The government of Japan reaffirmed its commitment to ensuring the safety of releasing treated water from the Fukushima Daiichi nuclear power plant into the Pacific Ocean.
In a press briefing in Suva Monday, Japan’s Deputy Press Secretary Mariko Kaneko said the decision to discharge the treated water into the ocean came after six years of extensive research and consultation with the International Atomic Energy Agency (IAEA), the authoritative international organisation regulating nuclear activities.
Kaneko said the Advanced Liquid Processing System (ALPS) has been instrumental in treating the water, removing all nuclides except tritium from the contaminated water used to cool down nuclear reactors.
“We spent over six years to decide which method is the best and safest way because after discharging, maybe through land in Japan or evaporating into the air these methods are considered difficult to monitor so, most chosen method by other nuclear power plants all over the world was discharging into the water that can be monitored correctly,” she explained.
“Every nuclear power plant in the world needs water to cool down the reactor, not only the reactor that had an accident, like Fukushima, all the nuclear power plants have water to cool down and then that water needs to be clean in a way.
“We were using a lot of water to cool down the reactor in the Fukushima Daiichi nuclear power plant and we could not continue just storing it in the tank and a lot of the other nuclear power plants in the rest of the world do discharge the waters, this treated waters, into ocean.
“It’s a common way of discharging and based on the discussion and consultation with IAEA which is the authentic and authority international organisation that has authority to decide, came up with a regulation of the nuclear activities, until then we have always been in consultation with the IAEA and came up to a decision that we are discharging the treated water, and treated water is safe.”
She highlighted that Japan dilute very much until it’s so below the regulatory standards and the discharge water has the amount of tritium less than other waters discharged in other countries,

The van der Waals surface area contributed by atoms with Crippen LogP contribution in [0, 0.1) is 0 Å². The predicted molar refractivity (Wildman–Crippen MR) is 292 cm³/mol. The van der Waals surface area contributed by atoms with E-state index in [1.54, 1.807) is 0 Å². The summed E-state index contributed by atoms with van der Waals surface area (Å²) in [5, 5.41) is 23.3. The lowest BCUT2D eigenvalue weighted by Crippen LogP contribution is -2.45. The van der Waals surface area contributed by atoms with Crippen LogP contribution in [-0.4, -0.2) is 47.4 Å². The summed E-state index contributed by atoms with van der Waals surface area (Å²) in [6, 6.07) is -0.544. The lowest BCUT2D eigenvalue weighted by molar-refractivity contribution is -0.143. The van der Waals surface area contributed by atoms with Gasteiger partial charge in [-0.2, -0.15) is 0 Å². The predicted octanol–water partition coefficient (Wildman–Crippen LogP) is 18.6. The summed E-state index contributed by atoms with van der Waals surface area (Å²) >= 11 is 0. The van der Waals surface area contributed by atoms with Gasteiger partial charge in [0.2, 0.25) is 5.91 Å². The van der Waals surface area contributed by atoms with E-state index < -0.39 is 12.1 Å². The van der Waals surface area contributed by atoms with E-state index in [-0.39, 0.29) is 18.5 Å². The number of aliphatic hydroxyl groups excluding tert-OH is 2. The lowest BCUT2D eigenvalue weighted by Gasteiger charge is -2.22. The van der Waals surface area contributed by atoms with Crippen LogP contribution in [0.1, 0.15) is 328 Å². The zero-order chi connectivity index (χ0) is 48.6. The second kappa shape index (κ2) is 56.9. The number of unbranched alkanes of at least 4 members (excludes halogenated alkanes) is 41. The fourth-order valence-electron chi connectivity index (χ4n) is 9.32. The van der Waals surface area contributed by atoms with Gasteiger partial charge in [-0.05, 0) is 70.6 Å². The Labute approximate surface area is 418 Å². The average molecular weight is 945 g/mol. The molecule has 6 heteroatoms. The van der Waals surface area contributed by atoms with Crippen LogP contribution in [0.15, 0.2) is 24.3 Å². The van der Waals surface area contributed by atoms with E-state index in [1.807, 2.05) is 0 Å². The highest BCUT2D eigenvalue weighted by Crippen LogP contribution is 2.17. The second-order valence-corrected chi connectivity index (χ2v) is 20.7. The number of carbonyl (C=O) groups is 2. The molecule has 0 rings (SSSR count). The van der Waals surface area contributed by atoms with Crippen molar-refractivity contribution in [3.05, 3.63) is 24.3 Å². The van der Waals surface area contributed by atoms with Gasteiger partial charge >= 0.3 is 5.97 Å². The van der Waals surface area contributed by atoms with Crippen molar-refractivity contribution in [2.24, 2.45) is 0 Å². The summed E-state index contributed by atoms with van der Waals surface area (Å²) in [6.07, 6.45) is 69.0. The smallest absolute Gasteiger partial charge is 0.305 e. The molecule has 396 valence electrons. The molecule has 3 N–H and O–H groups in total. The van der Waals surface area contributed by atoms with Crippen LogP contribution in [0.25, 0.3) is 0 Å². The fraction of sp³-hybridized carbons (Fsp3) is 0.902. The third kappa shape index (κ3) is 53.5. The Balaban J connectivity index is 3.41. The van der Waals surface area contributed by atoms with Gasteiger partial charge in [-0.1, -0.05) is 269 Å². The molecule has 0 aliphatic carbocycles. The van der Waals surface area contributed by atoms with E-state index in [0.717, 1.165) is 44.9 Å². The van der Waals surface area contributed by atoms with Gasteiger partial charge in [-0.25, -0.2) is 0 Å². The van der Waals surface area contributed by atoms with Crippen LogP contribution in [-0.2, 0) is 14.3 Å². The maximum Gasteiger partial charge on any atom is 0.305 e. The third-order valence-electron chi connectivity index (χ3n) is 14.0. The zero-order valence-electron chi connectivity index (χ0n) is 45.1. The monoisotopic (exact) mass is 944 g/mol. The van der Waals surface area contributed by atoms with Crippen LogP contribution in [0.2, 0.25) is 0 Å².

“We know how much of the tritium is discharged from other nuclear power plants in rest of the world and even compared to those waters, the waters coming out from the operating nuclear power plant that was not an accident, we are discharging lower amount because we diluted enough and that is how we do it.”
She assured this method aligns with international standards and ensures the safety of both Japanese citizens and neighboring Pacific Island countries.
She reiterated the Prime Minister of Japan, Fumio Kishida when he received the delegation from the Pacific Island told them that, “We will not discharge water that would harm the health of both Japanese people and the people of the PIF countries.”
“We believe that what we have done that until now is safe, and we will continue to ensure that is safe and have continued dialogue and discussions with the Pacific Island countries on this matter,” Kaneko said.
Kaneko underlined that the discharge location is within Japan’s territorial waters, where the water will be diluted and dispersed naturally, minimising any potential risks.
She stressed that Japan has been vigilant in monitoring not only the discharged water but also fisheries and agricultural products from the surrounding area.
Products exceeding regulatory standards are withheld from the market, ensuring consumer safety.
“We are monitoring the fisheries products and as well as agricultural products produced in that area and are already in the market of Japan and even in other countries now.
“We monitor the safety of those products as well.
“And if we find anything that has some nuclides that is over the regulatory standard then that product will not go into the market, that is how we’ve been doing it until now, and we didn’t have big problems.
“Already most of the countries have lifted the import restrictions on our products. Even the products from that area are of course not in Japan, but also in other countries,” she said.
While asked by Pasifika Environews if there are any plans for international cooperation in managing the aftermath of the discharge and mitigating any potential environmental impact, Kaneko said that Japan has cooperated with third-country laboratories to ensure thorough oversight and verification of the discharged water’s safety.
“Through IAEA, we have been cooperating with other third country parties as well who have knowledge in monitoring these waters or the ocean. We are trying to be transparent, and we are confident. We also had expertise, but IAEA has more expertise and they’re always there monitoring with us and reviewing.”
During a joint press statement at the Pacific Islands Forum (PIF), Monday, Japan’s Foreign Affairs Minister, Yoko Kamikawa said in the 5th Japan- Pacific Ministerial Interim Meeting, Japan and PIF members agreed to recognise the IAEA as an authority, a nuclear safety and to continue a dialogue with high level of transparency based on scientific evidence.
She told the Ministers in the meeting that the discharge has been carried out in accordance with relevant international safety standards and practices, and Japan is committed to continue working closely with the International Atomic Energy Agency (IAEA).
Minister Kamikawa also expressed her appreciation for the science-based discussions that Pacific Island Countries have been engaging in with Japan and the IAEA.
She concurred on maintaining the ALPS issue as a standing agenda item for PALM, supported by an ongoing dialogue process.
SOURCE: PACNEWS/PASIFIKA ENVIRONEWS